The British press and the phone-hacking scandal

Written on July 20, 2011 by Ángeles Figueroa-Alcorta in Culture & Society, Europe, News

Rupert and James Murdoch before Parliament

“This is the most humble day of my life,” Rupert Murdoch told members of the House of Commons, after the media, culture and sports select committee summoned the global media tycoon before them to explain the phone-hacking, police-bribing, politician-bullying ways of his British press titles. Having established his humility, Mr Murdoch then spent more than two hours telling the MPs that he was—in essence—much too important and busy to have known what his feckless underlings were up to.

Mr Murdoch repeatedly stressed how ashamed and sorry he was that his Sunday tabloid, the News of the Worldhad snooped on the voicemails of a mobile phone belonging to Milly Dowler, a 13-year-old schoolgirl whose abduction and murder became front-page news in 2002. He talked of his father, a great reporter, bequeathing him his first newspaper with instructions to use it for good purposes. At times, especially when struggling to hear questions, he looked all of his 80 years. But again and again his defence rested on the idea that he was simply too grand to know about the ethical lapses in one of his newsrooms. That is probably a shrewd legal strategy, but it is unlikely to help Mr Murdoch much in the court of British public opinion.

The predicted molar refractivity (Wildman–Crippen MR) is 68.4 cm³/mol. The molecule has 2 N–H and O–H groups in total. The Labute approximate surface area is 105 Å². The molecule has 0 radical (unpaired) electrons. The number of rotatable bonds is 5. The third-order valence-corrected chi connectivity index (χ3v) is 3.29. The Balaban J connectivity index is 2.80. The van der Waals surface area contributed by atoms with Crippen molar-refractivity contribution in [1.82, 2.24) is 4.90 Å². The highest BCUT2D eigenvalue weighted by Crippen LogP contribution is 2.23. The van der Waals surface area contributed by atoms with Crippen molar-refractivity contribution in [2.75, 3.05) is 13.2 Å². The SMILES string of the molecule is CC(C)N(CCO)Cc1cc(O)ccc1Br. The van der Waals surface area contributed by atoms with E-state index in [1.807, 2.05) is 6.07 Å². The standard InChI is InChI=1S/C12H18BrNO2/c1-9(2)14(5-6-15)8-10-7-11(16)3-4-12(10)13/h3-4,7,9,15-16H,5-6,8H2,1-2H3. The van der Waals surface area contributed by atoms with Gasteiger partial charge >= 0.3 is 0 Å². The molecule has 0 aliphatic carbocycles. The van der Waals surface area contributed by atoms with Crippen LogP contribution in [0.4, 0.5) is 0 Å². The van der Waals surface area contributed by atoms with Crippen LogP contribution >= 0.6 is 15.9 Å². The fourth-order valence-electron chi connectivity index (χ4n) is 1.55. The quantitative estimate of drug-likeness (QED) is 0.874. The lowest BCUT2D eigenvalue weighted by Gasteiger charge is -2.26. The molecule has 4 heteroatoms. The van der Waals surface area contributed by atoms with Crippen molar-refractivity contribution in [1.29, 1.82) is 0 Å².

It was gripping human theatre, despite the best efforts of many of the assembled committee members to blow their big confrontation, asking open-ended or irrelevant questions (my prize for worst question goes to the MP who asked what sort of coaching the Murdochs had had before their parliamentary appearance).

Some have written that Rupert Murdoch came across as a frail, diminished figure, comparing his appearance to the final moments of the Wizard of Oz. I disagree. Thumping the table with the palm of his hand for emphasis (despite nervous signals from his wife to stop) Mr Murdoch showed flashes of something I can only describe as raw power, notably when any MP seemed about to patronise him.

Thus when an MP suggested employees had kept Mr Murdoch in the dark about the phone-hacking scandal, Mr Murdoch came to life, growling:

Nobody kept me in the dark, I may have been lax in not asking, but [the News of the World] was such a tiny part of our business.

The tabloid represented less than 1% of his company, he explained. He employed 53,000 people round the world. At his side, his son, James Murdoch, took the same line, arguing that at one point a six figure pay-off to a victim of phone-hacking had been too small to need the approval of his father, “as chairman and chief executive of a global company.” Read more…

As published in www.economist.com on July 19, 2011.


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